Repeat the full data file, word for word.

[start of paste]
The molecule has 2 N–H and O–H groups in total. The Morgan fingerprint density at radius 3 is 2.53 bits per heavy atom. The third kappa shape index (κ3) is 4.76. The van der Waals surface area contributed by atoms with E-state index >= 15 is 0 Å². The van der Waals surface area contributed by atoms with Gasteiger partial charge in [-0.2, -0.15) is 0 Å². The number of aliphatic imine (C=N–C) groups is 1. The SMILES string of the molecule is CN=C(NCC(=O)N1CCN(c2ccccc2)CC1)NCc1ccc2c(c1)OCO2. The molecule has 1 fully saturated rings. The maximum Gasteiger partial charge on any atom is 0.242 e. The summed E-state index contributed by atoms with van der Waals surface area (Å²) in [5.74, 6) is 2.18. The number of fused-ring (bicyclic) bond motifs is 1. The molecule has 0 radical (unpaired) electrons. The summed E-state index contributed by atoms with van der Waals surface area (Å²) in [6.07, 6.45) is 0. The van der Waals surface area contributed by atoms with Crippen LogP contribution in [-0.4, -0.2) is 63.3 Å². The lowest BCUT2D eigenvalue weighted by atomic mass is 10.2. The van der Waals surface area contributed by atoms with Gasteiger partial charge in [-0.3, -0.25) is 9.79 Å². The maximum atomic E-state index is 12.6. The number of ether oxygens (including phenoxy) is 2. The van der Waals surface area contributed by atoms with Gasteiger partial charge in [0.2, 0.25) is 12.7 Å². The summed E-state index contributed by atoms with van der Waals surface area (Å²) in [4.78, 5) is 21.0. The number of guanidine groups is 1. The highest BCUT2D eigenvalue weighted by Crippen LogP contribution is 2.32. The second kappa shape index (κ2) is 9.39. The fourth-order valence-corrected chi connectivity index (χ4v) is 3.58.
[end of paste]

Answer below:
The molecule has 2 N–H and O–H groups in total. The Morgan fingerprint density at radius 3 is 2.53 bits per heavy atom. The third kappa shape index (κ3) is 4.76. The van der Waals surface area contributed by atoms with E-state index >= 15 is 0 Å². The van der Waals surface area contributed by atoms with Gasteiger partial charge in [-0.2, -0.15) is 0 Å². The number of aliphatic imine (C=N–C) groups is 1. The SMILES string of the molecule is CN=C(NCC(=O)N1CCN(c2ccccc2)CC1)NCc1ccc2c(c1)OCO2. The molecule has 1 fully saturated rings. The maximum Gasteiger partial charge on any atom is 0.242 e. The summed E-state index contributed by atoms with van der Waals surface area (Å²) in [5.74, 6) is 2.18. The number of fused-ring (bicyclic) bond motifs is 1. The molecule has 0 radical (unpaired) electrons. The summed E-state index contributed by atoms with van der Waals surface area (Å²) in [6.07, 6.45) is 0. The van der Waals surface area contributed by atoms with Crippen LogP contribution in [-0.4, -0.2) is 63.3 Å². The lowest BCUT2D eigenvalue weighted by atomic mass is 10.2. The van der Waals surface area contributed by atoms with Gasteiger partial charge in [-0.3, -0.25) is 9.79 Å². The maximum atomic E-state index is 12.6. The number of ether oxygens (including phenoxy) is 2. The van der Waals surface area contributed by atoms with Gasteiger partial charge in [0.2, 0.25) is 12.7 Å². The summed E-state index contributed by atoms with van der Waals surface area (Å²) in [4.78, 5) is 21.0. The number of guanidine groups is 1. The highest BCUT2D eigenvalue weighted by Crippen LogP contribution is 2.32. The second kappa shape index (κ2) is 9.39. The fourth-order valence-corrected chi connectivity index (χ4v) is 3.58.